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Graduating amid a pandemic

College students from Merrick, Bellmore look to an uncertain future


The boisterous pomp and circumstance that accompany college graduations softened to a hum this year, as restrictions on large gatherings remained in effect to curb the spread of Covid-19. Though some commencement ceremonies were re-scheduled, many moved to virtual venues, depriving graduates of that once-in-a-lifetime walk.

In March, as seniors set off on spring break vacations or came home to see their families, they unknowingly arrived un-prepared, with only a week’s worth of clothes. They never imagined that a global pandemic would force them to return home for the rest of the semester, and, eventually, their graduations.

The new normal sets in

Kacie Badalato, a senior at Catholic University of America, was in Florida with her college softball team when she first heard that NCAA Division I schools were canceling sports seasons amid coronavirus concerns. The group had just wrapped up spring training in Orlando and was returning to CUA, a Division III school, in time for classes, which, they were told, would be moved online.

“It was such an emotional ride back,” said Badalato, a Merrick native who had played on the team since her freshman year. “We tried not to think about our season getting canceled, but if the D1 schools were doing it, we figured it was only a matter of time. It was such a feeling of gloom.”

Badalato, 21, remained in Washington, D.C., for two weeks before returning to Long Island. “In the beginning, I had hope that it would blow over, but then I realized I had to come home,” she said. “I went from constant movement and having people around to being in my bedroom at home, so it was an adjustment.”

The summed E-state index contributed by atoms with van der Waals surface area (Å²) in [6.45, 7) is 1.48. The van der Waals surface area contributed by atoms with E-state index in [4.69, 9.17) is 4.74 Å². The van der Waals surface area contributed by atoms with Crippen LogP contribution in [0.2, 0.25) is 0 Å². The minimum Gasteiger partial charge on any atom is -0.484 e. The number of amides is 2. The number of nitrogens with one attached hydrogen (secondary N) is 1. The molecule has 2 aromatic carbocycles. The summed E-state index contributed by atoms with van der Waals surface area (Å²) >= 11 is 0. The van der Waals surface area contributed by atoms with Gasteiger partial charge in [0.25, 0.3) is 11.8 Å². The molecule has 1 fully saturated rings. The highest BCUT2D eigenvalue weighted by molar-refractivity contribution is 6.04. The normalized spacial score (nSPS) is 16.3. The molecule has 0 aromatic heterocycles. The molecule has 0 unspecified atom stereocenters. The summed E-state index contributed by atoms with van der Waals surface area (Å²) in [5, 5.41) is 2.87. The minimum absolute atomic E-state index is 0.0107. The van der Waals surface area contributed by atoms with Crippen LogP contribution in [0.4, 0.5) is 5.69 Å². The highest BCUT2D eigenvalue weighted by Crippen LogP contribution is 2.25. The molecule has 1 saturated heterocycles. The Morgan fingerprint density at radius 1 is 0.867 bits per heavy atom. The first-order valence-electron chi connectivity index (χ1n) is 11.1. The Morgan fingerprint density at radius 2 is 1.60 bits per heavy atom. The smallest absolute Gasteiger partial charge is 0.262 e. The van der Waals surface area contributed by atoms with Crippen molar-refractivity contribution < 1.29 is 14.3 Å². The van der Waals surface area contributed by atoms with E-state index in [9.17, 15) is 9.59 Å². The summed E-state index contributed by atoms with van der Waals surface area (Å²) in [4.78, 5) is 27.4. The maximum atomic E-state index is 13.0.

On March 15, just before she was due home for spring break, Jillian Rossi, a senior at the Berklee College of Music in Boston, was waitressing near her school. That week, Gov. Andrew Cuomo instituted New York’s stay-at-home order, so when Rossi returned to her hometown of Bellmore, “I never ended up going back” to school, she said.

At Berklee, Rossi, 21, was a songwriting major and musical theater writing minor. Many of her classes involved “hands-on collaboration” with other students, she said, so working via Zoom put a dent in the creative process.

“It was weird adjusting to video classrooms and hard to write music over FaceTime,” she said. “Virtual writing sessions do happen in the industry, but I would’ve liked for them to be in person for my last semester.”

Graduation day

The Catholic University of America sent out a survey to graduating seniors to see which commencement option — virtual, in-person or postponed — they would prefer, but “the school made it clear that we weren’t going to have a genuine graduation at the time,” Badalato said.

On May 16, the same day as CUA’s online commencement ceremony, Badalato’s parents organized a car parade in her honor. Friends and family drove by the house while honking horns and bearing gifts, signs and celebratory balloons. The spectacle brought tears to the graduate’s eyes. “It was bittersweet,” she said.

Rossi said she expected her graduation would be held virtually, as well. On May 9, she donned a cap and gown over her pajamas and sat in her living room as a digital ceremony played on the television screen. “I was excited to be done, but I felt defeated,” she said.

The next chapter

Badalato graduated with a Bachelor of Science in biochemistry and is now applying to pharmacy school. Because of the pandemic, some institutions have waived applicants’ requirement to file Pharmacy College Admission Test scores with their applications, which works to Badalato’s benefit — her PCAT on April 3 was canceled and has yet to be rescheduled. 

Rossi earned a Bachelor of Music in three years, and was planning to move to Los Angeles this September to get an early start in the music industry. While her plans for the fall are now up in the air, she will remotely intern at a music licensing company in New York City this summer.

As the class of 2020 enters an uncertain job market, with unemployment at its highest point since the Great Depression, both Badalato and Rossi had messages of certainty to share with their fellow graduates.

“The world’s not ending,” Rossi said. “We’re gonna get through it, and the class of 2020 will only come out stronger.”

“Don’t stop pushing for your goals — life is gonna go on,” Badalato said. “It’s easy to get miserable and negative, especially in this situation, but you have to acknowledge what you can still do and just keep moving forward.”